The Clash burst onto the scene in the mid 1970’s but didn’t hit the mass audience until 1979 with their album, London Calling.
The Clash are categorized as “punk rock” which grew to prominence in the late 1970’s as a response to the pomposity of popular but grandiose musical acts like the Eagles, Pink Floyd, Yes, Genesis and album oriented rock AOR in general that dominated FM radio.
There was already a movement of younger bands with a stripped down and edgy sound like The Pretenders, Blondie, Talking Head, The Ramones, Cheap Trick, The Police and poppy groups of Beatlesque songs like Elvis Costello, The Cars, Squeeze, XTC, The Knack and many others. Whatever the label is attached to these bands, they were moving the needle (pun intended) in a new direction. The laid back L.A. singer/songwriter era (America, James Taylor, Linda Ronstadt) was closing, the progressive-rock arena theatrical shows were becoming passé, and music was moving onto the next big thing.
Punk rock rebelled against more than aging rock stars, they targeted traditional societal values, existing political structures, consumerism, good manners and embraced an aggressive and defiant push-back in general. Johnny Rotten (Sex Pistols) was the poster-boy for this generation landslide. While the punks thought traditional society sucked, those on the other side wondered what rock these punksters crawled from under. Unfortunately, many bands were swept up in the punk rock label who really had no kinship, but who brought a more immediacy and high energy, along with a more basic lyrical subject matter. This tectonic shift caused even the rock dinosaurs to make some stylistic and musical changes.
I’m no great authority on punk rock, but from this new explosion of musical lava came one very talented group that mixed a variety of musical forms into what fans, and even radio, found to be interesting and quite memorable. In some ways, the Clash became victims of their own success and what they stood against, as their popularity grew and the trappings of pop stardom descended on them.
The first album, The Clash, was released in 1977 and although a success, the American record company was already insisting on changes to make them more accessible to fans and radio. In America, this first album was only available as an import, so their first actual release was called Give ‘Em Enough Rope, was released in 1978. With such endearing song titles as “Drug-Stabbing Time” “English Civil War” “Julie’s Been Working for the Drug Squad” “White Riot” “London’s Burning” and the like, the Clash fit right in with music that meant to rebel and shock, but also to create unity with other young people who might have felt on the margins of society.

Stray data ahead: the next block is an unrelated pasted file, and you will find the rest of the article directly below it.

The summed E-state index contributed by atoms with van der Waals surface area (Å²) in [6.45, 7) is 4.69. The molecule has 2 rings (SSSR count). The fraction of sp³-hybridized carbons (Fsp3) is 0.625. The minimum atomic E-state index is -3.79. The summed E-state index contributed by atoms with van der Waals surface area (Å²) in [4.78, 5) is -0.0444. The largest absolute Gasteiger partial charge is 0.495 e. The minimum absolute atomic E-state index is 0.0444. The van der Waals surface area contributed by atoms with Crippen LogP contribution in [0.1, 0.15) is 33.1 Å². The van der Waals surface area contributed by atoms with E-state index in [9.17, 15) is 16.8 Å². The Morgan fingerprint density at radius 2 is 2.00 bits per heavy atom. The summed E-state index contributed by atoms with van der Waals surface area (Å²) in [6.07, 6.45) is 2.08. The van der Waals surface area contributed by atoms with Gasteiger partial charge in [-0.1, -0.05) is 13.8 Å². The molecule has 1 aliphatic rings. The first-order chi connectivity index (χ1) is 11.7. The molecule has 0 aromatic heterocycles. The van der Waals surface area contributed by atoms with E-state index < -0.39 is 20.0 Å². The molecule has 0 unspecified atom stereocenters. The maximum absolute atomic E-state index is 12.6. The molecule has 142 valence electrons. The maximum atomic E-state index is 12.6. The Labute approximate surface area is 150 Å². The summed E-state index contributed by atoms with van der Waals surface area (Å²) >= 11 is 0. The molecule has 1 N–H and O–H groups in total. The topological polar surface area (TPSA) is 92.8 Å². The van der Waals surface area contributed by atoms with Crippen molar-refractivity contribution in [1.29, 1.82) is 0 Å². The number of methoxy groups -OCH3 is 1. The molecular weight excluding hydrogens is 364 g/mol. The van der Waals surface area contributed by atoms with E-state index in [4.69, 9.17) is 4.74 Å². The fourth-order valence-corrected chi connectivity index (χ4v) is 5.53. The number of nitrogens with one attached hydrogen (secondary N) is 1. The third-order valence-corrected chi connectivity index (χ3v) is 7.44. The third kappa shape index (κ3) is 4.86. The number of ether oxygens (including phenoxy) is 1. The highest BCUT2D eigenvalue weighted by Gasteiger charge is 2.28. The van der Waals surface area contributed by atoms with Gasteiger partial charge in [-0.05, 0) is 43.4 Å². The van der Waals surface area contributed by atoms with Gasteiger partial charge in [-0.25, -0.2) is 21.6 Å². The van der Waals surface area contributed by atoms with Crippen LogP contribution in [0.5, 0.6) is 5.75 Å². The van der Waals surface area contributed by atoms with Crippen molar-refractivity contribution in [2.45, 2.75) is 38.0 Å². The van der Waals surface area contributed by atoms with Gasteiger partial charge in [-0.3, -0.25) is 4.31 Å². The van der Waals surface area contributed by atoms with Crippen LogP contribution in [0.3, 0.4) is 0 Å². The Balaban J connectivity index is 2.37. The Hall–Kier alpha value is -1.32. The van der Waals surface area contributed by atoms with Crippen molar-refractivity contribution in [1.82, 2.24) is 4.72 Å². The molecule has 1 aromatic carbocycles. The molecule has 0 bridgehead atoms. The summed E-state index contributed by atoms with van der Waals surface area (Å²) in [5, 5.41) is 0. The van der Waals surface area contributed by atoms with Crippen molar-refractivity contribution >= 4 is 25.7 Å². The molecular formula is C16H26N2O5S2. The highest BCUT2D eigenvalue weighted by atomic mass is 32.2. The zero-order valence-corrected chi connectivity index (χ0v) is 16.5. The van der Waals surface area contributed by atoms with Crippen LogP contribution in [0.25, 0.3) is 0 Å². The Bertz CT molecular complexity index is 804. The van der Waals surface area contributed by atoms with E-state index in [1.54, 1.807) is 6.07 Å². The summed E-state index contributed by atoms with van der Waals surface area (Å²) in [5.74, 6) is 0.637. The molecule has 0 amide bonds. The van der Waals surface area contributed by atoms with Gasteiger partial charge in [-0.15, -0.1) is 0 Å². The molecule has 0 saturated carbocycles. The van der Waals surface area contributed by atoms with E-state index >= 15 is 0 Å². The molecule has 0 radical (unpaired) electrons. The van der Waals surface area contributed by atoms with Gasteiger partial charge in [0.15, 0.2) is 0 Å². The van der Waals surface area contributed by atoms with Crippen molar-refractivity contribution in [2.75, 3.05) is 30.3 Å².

Beneath the rage, aggressive lyrics and curt musical production, the Clash had something I didn’t find in other bands, the ability to harness this energy with memorable musical styles. The record company insisted that veteran producers work with the band, and that was a very good decision. CBS, the American record company, also tinkered with their albums substituting songs for release in the States. Whatever the rationale, I found the initial release of Give ‘Em Enough Rope, and the expanded version of the CD to be a solid collection of songs.
In 1979 came London Calling, a big hit that sold over one million copies in America. “Train in Vain” was released as a singled and it clicked with a fan base beyond their core fans. The album had tough musical themes but the songs had enough polish for mainstream FM radio. Even then, some labeled the album “post punk,” an indicated that either the Clash or the punk movement, had moved on.
The two main Clash songwriters were Mick Jones and Joe Strummer, who deftly blended reggae, ska, R&B, jazz and hard rock. The beginning of the 1980’s signaled another shift in popular music. Punk would be followed by British synth-pop wave and some awful hair and clothing styles. God help us.
London Calling, an ambitious double-album, would be followed by a massive three-album set called Sandinista!. This set is like the Beatles’ White Album, full of songs from the songwriting laboratory, some very commercial sounding, others more experimental, but all of them interesting.
Sandinista!, released in 1980, is the high-water mark for the band, certainly it was a triumph in songwriting. Not only do they again blend a wide variety of musical styles, in a growing world music conscious industry, but the songs reflect an ever-present political focus with a continued worldview maturity. The Clash, whether they intended to or not, discovered how to channel the angry attitude and message into songs that begged to be heard by a wide audience. The album appeared on several best album lists and yielded four international singles.
In 1982 came the last album with the four core Clash members. Combat Rock was the group’s highest charting album and included the classic songs, “Should I Stay or Should I Go” and “Rock the Casbah.” The album was a critical success and sold over a million copies in the U.S. alone, but drew criticism from more hardcore fans as too mainstream, ironically one of the original motivations for the punk movement.
After the release of Combat Rock, guitarist Mick Jones and drummer Hopper Headon were fired for drug use and bad vibes. Thus ended the glory of the Clash. A revised lineup would release Cut the Crap in 1985, it was not a hit, and the Clash essentially disbanded.